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Leading the Employee to Work Collaboratively

Getting employees to enter a collaborative mode of functioning, rather than viewing work as a series of tasks performed for the employer, begins with two things. First, the manager must develop a genuine relationship with the employee to open a collaborative process, and second, the employee must perceive ‘ownership’ of tasks.

Leading the employee to work collaborativelyThe manager must create a relationship where he/she is viewed by the employee as trustworthy

Building a collaborative environment and asking employees to ‘think outside the box’ and actually come up with ideas that benefit the organization requires management that is trusted by employees for rewards, as well as for occasional help.

Trust is bred by consistent patterns of behavior and demonstrations of achievement or subject expertise. Keep in mind that by ‘consistent patterns of behavior’ the erratic or eccentric is not ruled out. A scientist who consistently and often forgets his lunch, or becomes known for veering off topic during conversations can still exhibit consistent behavior that makes him/her trustable in the eyes of employees.

The basis of trust is fair dealing and honest exchange of views, and on top of that, if a manager can establish himself/herself as approachable and one who stands up for employees – workplace trust is built.

Partnership behavior is the key

To create an environment of true employer-employee collaboration, much depends upon the manager, and how he/she handles the situation.

The manager leads by demonstrating partnership behaviors, and emphasizing mutual success or win-win outcomes to the employee. The manager needs to provide logical and acceptable answers to the following questions:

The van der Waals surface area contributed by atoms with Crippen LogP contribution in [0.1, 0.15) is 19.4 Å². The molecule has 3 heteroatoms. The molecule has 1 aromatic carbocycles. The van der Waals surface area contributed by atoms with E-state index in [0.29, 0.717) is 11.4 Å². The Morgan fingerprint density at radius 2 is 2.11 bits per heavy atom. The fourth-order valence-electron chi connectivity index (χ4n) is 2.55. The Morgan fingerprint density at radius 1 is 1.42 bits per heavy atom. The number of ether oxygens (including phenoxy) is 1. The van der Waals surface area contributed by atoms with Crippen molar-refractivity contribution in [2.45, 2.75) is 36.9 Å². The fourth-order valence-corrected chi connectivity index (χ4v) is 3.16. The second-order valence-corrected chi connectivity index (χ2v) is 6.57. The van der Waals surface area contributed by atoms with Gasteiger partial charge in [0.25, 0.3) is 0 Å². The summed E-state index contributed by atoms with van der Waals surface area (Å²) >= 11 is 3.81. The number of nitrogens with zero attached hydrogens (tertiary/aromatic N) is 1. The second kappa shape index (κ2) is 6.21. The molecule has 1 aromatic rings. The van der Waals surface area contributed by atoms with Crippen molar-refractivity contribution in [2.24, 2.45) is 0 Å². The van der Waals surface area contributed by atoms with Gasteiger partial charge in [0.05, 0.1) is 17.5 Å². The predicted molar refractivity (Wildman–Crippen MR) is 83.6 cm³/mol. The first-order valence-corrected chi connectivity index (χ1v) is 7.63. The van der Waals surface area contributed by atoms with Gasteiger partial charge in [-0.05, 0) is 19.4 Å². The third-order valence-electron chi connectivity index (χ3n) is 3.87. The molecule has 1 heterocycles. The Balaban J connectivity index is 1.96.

• How would changes in work pattern benefit the employee both in the short and long term?
  • How would changes in work pattern help the employee to achieve his goals and career objectives?
Similarly, the manager should seek answers to the following question from the employee:
  • Does the employee know of a better method to achieving common objectives than what the manager is proposing?
And collaboration begins when the manager asks the employee to seek along with the manager, whether there is a third way, beyond those already explored and originating from the manager and the employee, by which both personal and organizational objectives might be achieved. This is the key step to building collaboration by sharing ownership of a goal. Even though the end-result may not be the selection of any method other than that already offered by the employer, collaborative conversation and partnership behavior establishes a collaborative environment in work.

The benefit of a collaborative environment is that managers and employees essentially share partnership relationships and create work processes that draw upon complementary knowledge, skills, and expertise. An obvious outcome of a collaborative environment is the creation of common processes, vocabulary (jargon) and communication enhancement. It makes accomplishing goals and teamwork far easier than a situation where the manager generates orders and the employee just focuses on fulfilling demands raised by the manager.

Good managers take great care to build a partnership relationship with those directly under them and always try to build collaborative environments.


Nannette Rundle Carroll, The Communication Problem Solver: Simple Tools and Techniques for Busy Managers (New York: American Management Association, 2010)